February 16, 2021: Price Gouging Weekly Roundup
Price gouging enforcement and litigation is front and center for company counsel and business managers nationwide. Our weekly round up highlights some of the most relevant news and information for our clients and friends. Minnesota Legislature Introduces Pricing Gouging Legislation
Minnesota is currently among the minority of states without a formal price gouging law. However, on March 20, 2020, Minnesota Governor Tim Walz prohibited price gouging during the state of emergency via Executive Order 20-10. Now, on February 10, 2021, the Minnesota state legislature introduced a bill that would provide “[d]uring an abnormal market disruption a person is prohibited from selling or offering to sell an essential consumer good or service for an amount that represents an unconscionably excessive price.” An unconscionably excessive price is defined in the legislation to mean “1) the amount charged represents a gross disparity between the price of the good or service and (i) the price the same good or service is sold or offered for sale in the usual course of business immediately prior to the onset of the abnormal market disruption, or (ii) the price the same or similar good or service is readily obtainable by other purchasers in the trade area; and (2) the disparity (i) is not substantially attributable to significant additional costs outside of the seller's control, and (ii) does not increase the seller's profit.” The bill would also enforce a civil penalty of not more than $10,000 per sale or transaction per individual for violations.
In Texas, approximately 200 freestanding emergency rooms – emergency rooms not attached to a hospital – are running COVID-19 testing sites throughout the state. While these centers operate in many ways like other COVID-19 testing centers, patients are reporting bills ranging from $1,000 to $12,000 for receiving a test. One Austin, Texas resident reported a bill for $2,000, while others have reported bills as high as $12,000. However, according to Blake Hutson, associate state director for AARP Texas, while “this whole thing really looks and feels like price gouging . . . by law, it might not be.” Under state law, Hutson said that “freestanding ERs are allowed to bill up to 200% of the average charge for a service.” Complaints of excessively priced COVID-19 tests are part of the larger debate surrounding rising health care costs. For more information on pricing and reimbursement of COVID-19 tests, read our blog post.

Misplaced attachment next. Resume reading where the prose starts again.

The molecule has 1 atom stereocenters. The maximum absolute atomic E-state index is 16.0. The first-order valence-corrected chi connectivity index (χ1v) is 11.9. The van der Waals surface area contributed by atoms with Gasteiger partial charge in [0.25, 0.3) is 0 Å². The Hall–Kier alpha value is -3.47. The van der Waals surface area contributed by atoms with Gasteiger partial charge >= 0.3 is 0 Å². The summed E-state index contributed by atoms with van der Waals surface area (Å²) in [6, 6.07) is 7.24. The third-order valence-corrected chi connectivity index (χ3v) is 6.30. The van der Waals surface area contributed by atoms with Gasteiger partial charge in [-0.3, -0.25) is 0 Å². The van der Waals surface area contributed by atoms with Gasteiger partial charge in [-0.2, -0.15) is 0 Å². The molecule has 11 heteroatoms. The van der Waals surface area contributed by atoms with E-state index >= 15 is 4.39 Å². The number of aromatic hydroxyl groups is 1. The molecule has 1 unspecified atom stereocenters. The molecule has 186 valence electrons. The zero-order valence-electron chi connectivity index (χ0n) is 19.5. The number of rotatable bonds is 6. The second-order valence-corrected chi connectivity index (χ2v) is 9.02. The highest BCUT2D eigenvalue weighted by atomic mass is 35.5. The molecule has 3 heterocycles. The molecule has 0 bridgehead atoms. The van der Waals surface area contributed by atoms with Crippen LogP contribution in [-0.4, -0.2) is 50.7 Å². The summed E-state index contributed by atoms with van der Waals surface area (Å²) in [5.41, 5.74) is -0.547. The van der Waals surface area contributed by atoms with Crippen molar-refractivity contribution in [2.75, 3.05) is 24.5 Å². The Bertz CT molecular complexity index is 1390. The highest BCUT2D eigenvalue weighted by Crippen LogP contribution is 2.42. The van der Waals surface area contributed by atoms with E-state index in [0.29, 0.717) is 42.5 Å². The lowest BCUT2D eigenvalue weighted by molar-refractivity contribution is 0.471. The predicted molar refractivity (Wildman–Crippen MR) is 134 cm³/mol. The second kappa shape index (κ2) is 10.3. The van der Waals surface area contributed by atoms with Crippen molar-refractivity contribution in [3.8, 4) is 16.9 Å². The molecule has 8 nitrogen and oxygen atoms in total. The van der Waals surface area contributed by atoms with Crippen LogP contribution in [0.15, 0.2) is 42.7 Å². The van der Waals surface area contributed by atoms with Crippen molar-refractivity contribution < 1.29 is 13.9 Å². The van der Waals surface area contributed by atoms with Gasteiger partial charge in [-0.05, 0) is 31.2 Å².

On February 9, 2021, Missouri Attorney General Eric Schmitt revealed that his office received 116,684 consumer complaints in 2020. Among those, 1,326 complaints related to price gouging. Attorney General Schmitt stated that “this is the first time price gouging has made the top 10 list. Most of the complaints alleged price gouging during the initial stages of the pandemic.” Many of these complaints, Attorney General Schmitt stated, related to face masks, gloves, toiletries, and food. Missouri’s price gouging law states that “[i]t is an unfair practice for any person in connection with the advertisement or sale of merchandise to . . . charge within a disaster area an excessive price for any necessity . . . or charge any person an excessive price for any necessity which the seller has reason to know is likely to be provided to consumers within a disaster area.” Mo. Code Regs. tit. 15, §60-8.030.
North Carolina Attorney General Josh Stein recently announced North Carolina’s top 10 consumer complaints of 2020. Coming in at number two with 2,336 complaints were those related to price gouging. North Carolina’s price gouging law, which applies to all parties in the chain of distribution, provides that it is unlawful for a “ person to sell or rent or offer to sell or rent any goods or services which are consumed or used as a direct result of an emergency or which are consumed or used to preserve, protect, or sustain life, health, safety, or economic well-being of persons or their property with the knowledge and intent to charge a price that is unreasonably excessive under the circumstances.” N.C. Gen. Stat. §75-38(a).